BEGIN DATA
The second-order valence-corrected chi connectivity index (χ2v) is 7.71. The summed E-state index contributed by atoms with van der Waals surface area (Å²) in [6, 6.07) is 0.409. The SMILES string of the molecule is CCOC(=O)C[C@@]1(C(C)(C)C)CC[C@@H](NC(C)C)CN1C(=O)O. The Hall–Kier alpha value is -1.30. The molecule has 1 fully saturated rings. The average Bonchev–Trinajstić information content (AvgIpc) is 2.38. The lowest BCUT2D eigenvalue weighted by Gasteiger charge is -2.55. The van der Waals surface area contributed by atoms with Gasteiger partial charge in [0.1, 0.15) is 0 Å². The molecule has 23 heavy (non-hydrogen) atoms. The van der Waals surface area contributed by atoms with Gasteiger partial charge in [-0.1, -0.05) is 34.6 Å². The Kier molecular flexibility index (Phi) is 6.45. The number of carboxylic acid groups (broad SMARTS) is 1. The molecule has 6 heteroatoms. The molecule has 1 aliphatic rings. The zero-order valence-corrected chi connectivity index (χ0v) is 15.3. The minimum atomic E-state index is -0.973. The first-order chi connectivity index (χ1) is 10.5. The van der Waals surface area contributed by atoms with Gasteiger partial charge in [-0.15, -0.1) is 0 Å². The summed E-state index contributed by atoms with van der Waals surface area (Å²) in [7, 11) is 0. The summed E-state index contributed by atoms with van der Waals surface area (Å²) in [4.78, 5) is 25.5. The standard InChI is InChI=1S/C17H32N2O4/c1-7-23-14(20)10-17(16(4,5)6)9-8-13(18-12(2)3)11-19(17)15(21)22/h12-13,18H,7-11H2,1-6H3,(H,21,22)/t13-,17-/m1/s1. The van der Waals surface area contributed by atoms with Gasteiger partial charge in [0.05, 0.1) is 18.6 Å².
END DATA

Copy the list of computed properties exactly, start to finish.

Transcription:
The second-order valence-corrected chi connectivity index (χ2v) is 7.71. The summed E-state index contributed by atoms with van der Waals surface area (Å²) in [6, 6.07) is 0.409. The SMILES string of the molecule is CCOC(=O)C[C@@]1(C(C)(C)C)CC[C@@H](NC(C)C)CN1C(=O)O. The Hall–Kier alpha value is -1.30. The molecule has 1 fully saturated rings. The average Bonchev–Trinajstić information content (AvgIpc) is 2.38. The lowest BCUT2D eigenvalue weighted by Gasteiger charge is -2.55. The van der Waals surface area contributed by atoms with Gasteiger partial charge in [0.1, 0.15) is 0 Å². The molecule has 23 heavy (non-hydrogen) atoms. The van der Waals surface area contributed by atoms with Gasteiger partial charge in [-0.1, -0.05) is 34.6 Å². The Kier molecular flexibility index (Phi) is 6.45. The number of carboxylic acid groups (broad SMARTS) is 1. The molecule has 6 heteroatoms. The molecule has 1 aliphatic rings. The zero-order valence-corrected chi connectivity index (χ0v) is 15.3. The minimum atomic E-state index is -0.973. The first-order chi connectivity index (χ1) is 10.5. The van der Waals surface area contributed by atoms with Gasteiger partial charge in [-0.15, -0.1) is 0 Å². The summed E-state index contributed by atoms with van der Waals surface area (Å²) in [7, 11) is 0. The summed E-state index contributed by atoms with van der Waals surface area (Å²) in [4.78, 5) is 25.5. The standard InChI is InChI=1S/C17H32N2O4/c1-7-23-14(20)10-17(16(4,5)6)9-8-13(18-12(2)3)11-19(17)15(21)22/h12-13,18H,7-11H2,1-6H3,(H,21,22)/t13-,17-/m1/s1. The van der Waals surface area contributed by atoms with Gasteiger partial charge in [0.05, 0.1) is 18.6 Å².